An enormous sphere is lying in semi-darkness. It’s not immediately clear what material it’s made of or how much it weighs. Or is it a projection? This ambiguity makes it something mysterious and alienating. As a spectator, you are standing next to an object with a life of its own that’s not easy to fathom. The basis of this installation, PELLET, is Franz Kafka’s short story ‘The Cares of a Family Man’ (1919). In this story, the family man mentioned in the title talks about Odradek, a mysterious creature that regularly lives with him at the bottom of the stairs. Odradek consists of a star-shaped spool with tangled yarn around it, to which a stick with a kind of leg is attached. Odradek can talk and move but is otherwise a ‘useless’ object. As with Odradek, it is pleasant to be in the company of PELLET. But at the same time, it’s a disturbing figure that makes you think about the hidden life of objects. Both PELLET and Odradek are examples of how crossing the boundaries that separate subject and object can lead to an eerie experience. ‘Living things’ with human characteristics are literally impossible to identify and acquire something oppressive and uneasy. The alienation caused by objects was a way for Kafka to talk about how modern man becomes alienated in a world of new technologies, violence and bureaucracy. This is also a feeling that PELLET evokes in the viewer: if objects and systems continue without needing humans, what is our place?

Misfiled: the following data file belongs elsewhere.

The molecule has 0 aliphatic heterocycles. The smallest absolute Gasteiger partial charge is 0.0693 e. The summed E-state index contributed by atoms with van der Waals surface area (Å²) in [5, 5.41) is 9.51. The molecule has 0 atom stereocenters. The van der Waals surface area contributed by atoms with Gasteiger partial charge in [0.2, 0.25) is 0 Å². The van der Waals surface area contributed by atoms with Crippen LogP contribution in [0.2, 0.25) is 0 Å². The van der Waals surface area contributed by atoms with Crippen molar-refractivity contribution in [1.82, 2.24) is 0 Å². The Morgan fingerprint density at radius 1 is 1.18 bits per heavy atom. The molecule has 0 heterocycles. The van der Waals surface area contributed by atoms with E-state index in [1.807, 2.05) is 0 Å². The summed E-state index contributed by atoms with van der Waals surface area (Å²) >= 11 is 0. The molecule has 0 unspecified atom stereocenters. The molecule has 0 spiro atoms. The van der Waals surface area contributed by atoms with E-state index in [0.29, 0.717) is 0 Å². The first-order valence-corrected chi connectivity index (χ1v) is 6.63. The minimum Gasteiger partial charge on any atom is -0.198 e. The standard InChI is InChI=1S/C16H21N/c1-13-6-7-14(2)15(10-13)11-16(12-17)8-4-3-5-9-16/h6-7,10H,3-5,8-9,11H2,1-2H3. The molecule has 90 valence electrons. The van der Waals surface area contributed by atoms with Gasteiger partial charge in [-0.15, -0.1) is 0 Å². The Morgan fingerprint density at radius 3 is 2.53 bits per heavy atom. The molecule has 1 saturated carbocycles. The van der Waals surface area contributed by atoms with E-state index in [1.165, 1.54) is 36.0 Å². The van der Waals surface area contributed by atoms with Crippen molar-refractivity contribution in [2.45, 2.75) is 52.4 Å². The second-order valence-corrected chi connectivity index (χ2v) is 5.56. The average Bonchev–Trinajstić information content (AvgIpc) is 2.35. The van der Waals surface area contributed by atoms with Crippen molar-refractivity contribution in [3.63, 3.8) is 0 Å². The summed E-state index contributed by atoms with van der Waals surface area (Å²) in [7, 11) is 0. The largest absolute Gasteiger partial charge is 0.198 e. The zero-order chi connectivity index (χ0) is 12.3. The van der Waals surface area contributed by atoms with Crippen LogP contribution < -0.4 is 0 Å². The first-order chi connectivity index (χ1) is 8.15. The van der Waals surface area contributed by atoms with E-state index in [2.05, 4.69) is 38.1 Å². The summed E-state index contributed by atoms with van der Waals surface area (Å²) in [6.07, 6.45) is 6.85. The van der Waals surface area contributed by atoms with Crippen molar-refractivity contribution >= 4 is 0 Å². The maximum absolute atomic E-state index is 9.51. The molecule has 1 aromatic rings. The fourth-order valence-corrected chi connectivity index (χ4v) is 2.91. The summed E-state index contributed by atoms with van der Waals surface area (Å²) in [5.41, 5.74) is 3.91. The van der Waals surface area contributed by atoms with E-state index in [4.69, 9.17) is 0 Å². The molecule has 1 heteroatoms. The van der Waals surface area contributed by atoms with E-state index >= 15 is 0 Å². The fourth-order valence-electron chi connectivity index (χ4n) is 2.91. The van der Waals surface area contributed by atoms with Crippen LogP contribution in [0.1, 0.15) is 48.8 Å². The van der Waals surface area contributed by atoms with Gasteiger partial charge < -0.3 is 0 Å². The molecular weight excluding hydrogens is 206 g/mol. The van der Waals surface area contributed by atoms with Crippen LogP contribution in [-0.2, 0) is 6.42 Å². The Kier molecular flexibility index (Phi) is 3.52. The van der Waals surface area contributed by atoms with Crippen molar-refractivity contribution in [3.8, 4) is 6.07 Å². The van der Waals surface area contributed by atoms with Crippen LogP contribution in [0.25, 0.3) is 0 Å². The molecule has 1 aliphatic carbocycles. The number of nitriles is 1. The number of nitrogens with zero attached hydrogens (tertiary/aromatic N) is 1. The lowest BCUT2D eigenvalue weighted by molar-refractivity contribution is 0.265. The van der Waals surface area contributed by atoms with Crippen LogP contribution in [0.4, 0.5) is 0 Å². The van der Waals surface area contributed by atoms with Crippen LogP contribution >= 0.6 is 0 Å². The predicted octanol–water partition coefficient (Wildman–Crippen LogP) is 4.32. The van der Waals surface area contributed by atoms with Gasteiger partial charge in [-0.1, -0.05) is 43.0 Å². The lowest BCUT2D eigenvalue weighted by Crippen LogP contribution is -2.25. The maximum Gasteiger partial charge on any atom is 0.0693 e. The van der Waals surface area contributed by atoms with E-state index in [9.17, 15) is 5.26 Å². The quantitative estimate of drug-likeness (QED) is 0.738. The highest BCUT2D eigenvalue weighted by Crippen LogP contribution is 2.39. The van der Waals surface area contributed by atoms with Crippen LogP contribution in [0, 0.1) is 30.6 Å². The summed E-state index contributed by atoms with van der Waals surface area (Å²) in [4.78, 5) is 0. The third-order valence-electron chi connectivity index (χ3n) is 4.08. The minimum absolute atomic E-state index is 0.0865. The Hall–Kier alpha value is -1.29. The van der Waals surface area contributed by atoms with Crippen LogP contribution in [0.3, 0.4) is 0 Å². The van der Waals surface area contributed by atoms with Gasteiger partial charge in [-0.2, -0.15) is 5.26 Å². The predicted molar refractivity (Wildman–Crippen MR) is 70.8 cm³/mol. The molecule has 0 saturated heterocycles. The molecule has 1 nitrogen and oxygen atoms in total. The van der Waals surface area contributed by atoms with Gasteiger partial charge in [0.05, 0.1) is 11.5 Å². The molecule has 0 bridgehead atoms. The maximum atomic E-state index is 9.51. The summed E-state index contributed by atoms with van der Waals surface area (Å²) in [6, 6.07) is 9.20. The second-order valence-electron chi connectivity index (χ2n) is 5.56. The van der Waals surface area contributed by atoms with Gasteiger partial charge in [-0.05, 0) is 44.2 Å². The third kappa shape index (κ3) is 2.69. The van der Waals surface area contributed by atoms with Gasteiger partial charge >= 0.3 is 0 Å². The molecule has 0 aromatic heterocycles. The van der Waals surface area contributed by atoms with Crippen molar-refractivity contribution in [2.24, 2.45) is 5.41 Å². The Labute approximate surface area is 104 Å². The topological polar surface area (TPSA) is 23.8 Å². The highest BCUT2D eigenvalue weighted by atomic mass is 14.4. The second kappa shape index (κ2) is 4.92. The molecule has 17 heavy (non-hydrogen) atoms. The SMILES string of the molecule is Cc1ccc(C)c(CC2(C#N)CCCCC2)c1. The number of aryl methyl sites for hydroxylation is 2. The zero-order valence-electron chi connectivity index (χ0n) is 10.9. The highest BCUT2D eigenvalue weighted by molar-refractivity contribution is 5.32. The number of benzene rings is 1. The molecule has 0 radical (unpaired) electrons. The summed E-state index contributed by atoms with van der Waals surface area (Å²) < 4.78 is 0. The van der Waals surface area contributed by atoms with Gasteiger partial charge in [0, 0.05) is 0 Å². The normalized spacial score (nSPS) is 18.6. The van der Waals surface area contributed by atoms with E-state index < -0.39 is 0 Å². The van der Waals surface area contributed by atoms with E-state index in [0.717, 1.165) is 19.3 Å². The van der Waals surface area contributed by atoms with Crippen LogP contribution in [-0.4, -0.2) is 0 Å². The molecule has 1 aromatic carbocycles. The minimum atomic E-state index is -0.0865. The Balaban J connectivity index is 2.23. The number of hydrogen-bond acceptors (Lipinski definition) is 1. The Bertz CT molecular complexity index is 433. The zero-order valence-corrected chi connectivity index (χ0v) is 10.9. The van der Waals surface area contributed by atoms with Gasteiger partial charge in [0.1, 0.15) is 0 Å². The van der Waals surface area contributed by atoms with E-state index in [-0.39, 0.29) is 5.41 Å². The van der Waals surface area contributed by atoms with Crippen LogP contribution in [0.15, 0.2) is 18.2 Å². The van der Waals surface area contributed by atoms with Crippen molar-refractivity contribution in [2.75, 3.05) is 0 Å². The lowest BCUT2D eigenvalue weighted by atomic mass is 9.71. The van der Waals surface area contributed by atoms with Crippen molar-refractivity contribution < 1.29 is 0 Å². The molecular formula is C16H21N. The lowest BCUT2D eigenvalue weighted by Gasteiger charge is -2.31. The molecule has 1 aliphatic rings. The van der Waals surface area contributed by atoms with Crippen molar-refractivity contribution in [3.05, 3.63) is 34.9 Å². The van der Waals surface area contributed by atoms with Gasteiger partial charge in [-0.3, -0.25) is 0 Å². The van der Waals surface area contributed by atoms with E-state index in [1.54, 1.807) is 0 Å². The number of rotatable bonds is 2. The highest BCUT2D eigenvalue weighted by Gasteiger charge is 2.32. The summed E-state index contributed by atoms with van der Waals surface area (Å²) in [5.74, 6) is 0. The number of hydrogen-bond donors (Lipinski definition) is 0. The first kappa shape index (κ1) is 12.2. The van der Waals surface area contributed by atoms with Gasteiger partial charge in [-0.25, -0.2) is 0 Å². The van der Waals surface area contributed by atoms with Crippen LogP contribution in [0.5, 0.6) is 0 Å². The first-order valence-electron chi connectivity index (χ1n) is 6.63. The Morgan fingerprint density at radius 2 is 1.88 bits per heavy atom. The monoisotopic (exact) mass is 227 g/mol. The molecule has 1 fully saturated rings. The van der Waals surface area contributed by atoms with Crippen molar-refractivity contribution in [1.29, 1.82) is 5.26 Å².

PELLET was part of K, a society (2010), a series of ten installations for which Kafka’s work was the starting point. As a ‘performative object’, it is characteristic of the way in which objects and machines are as performative as human dancers and actors in Kris Verdonck’s work.